Assume your hypothesis test concerns whether a certain effect or parameter is 0. With interval estimation, you can distinguish several options:

- The effect is precisely-measured and the interval includes 0, so we can ignore it.
- The effect is precisely-measured but the interval doesn’t include 0, but it’s close enough to be negligible for practical purposes, so we can ignore it.
- The effect is precisely-measured to be far from 0, so we can keep it as is.
- The effect is poorly-measured but we’re confident it’s not 0, so we can keep it but should still get more data to raise precision.
- The effect is poorly-measured and might be 0, so we definitely need more data before deciding what to do.

…as illustrated below:

Imagine you’re a scientist, making inferences about how the world works; or an engineer, building a tool that relies on knowing the size of these effects. You would like to distinguish between (1&2) vs. (3) vs. (4&5). Journal readers would like you to publish results for cases (1&2) or (3), and should want you to collect more data before publishing in cases (4&5).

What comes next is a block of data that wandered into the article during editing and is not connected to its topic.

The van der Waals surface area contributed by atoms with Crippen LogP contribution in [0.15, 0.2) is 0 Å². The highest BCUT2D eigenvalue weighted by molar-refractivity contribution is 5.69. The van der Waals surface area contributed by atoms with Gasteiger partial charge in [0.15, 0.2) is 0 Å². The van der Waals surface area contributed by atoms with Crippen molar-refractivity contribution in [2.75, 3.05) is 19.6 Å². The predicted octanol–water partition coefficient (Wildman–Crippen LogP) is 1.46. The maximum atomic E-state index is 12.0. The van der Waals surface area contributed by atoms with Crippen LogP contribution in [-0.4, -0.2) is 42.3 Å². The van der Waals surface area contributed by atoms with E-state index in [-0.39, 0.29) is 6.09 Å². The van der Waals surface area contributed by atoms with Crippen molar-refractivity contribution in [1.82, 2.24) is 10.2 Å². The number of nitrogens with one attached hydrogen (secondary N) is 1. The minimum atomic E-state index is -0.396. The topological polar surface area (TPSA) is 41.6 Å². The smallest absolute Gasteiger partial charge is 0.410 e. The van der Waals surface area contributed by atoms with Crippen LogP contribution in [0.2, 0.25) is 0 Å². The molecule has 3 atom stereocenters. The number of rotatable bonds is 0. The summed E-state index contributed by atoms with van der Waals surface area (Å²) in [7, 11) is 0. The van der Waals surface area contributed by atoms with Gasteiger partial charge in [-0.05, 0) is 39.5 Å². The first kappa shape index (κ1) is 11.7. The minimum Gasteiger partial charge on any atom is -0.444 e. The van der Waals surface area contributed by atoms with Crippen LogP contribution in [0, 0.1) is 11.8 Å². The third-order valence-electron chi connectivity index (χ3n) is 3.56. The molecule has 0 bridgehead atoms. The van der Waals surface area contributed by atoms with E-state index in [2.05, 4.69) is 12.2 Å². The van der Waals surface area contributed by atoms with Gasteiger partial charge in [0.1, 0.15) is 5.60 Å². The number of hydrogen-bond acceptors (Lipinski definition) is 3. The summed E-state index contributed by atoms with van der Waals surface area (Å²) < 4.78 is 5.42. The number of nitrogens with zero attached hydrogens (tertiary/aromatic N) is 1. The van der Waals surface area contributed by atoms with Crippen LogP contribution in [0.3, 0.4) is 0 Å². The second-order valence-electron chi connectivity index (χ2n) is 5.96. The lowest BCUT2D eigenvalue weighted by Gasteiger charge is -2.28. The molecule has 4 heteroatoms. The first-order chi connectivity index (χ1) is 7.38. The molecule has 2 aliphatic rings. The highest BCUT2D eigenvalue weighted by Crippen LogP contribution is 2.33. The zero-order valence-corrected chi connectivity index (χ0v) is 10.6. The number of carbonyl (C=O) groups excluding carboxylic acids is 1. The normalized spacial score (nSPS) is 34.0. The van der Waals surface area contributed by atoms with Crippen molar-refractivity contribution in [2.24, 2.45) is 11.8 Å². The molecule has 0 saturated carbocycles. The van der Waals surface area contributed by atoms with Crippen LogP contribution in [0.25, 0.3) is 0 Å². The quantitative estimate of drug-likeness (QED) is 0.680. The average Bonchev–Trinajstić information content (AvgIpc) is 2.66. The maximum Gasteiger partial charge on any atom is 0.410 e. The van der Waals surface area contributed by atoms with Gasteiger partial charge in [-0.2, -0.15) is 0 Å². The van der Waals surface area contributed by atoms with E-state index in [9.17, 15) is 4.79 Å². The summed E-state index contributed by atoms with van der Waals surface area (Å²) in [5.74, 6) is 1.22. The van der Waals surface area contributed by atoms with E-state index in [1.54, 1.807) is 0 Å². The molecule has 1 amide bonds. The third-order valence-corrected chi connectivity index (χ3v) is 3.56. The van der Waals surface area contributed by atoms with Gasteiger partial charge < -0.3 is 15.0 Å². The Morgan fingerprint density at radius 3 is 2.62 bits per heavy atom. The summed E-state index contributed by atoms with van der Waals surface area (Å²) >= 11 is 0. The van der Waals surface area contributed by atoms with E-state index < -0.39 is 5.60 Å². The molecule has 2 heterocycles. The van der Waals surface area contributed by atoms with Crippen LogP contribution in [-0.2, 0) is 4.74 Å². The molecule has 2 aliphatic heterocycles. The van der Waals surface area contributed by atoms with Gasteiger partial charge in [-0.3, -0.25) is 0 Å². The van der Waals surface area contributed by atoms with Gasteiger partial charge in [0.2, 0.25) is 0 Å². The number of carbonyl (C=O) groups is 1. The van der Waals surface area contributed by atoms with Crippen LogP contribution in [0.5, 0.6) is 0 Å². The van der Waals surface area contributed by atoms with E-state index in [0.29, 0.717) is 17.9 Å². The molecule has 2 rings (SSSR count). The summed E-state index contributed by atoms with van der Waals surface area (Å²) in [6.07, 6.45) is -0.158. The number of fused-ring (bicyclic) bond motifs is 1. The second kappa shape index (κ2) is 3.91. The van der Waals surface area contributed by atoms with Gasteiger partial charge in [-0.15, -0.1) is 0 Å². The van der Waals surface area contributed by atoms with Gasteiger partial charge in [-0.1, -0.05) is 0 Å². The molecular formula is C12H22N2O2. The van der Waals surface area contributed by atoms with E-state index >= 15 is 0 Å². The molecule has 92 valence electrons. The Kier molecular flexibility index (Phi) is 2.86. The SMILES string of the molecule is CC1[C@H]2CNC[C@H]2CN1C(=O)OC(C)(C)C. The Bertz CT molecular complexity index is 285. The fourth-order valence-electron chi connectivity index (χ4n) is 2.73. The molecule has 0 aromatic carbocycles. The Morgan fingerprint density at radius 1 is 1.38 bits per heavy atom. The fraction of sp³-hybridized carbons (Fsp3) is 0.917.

Instead, hypothesis testing conflates (1&5) vs. (2&3&4). That doesn’t help you much!

In particular, when you conflate (1&5) it makes for bad science, as people in practice tend to interpret “not statistically significant” as “the effect must be spurious.” Instead they should interpret it as “*either* the effect is spurious, *or* it might be practically significant but not measured well enough to know.” And even if you were aware of this, and if you did collect more data to get out of situations (1&5), a hypothesis test *still* wouldn’t help you distinguish (2) vs. (3) vs. (4).

Finally, this is an issue whether your hypothesis tests are Frequentist or Bayesian. As John Kruschke’s excellent book on *Doing Bayesian Data Analysis* points out, if you do a Bayesian model comparison of one model with a spiked prior at and another with some diffuse prior for , “all that this model comparison tells us is which of two unbelievable models is less unbelievable. [And] that is not all we want to know, because usually we also want to know what [parameter] values *are* credible” (p.427).

This is in addition to all the other problems with hypothesis tests. See my notes from reading Michael Oakes’ *Statistical Inference* for several more.

Sure, traditional hypothesis testing does have its uses, but they are rather limited. I find that interval estimation does a better job of supporting careful thought about your analysis.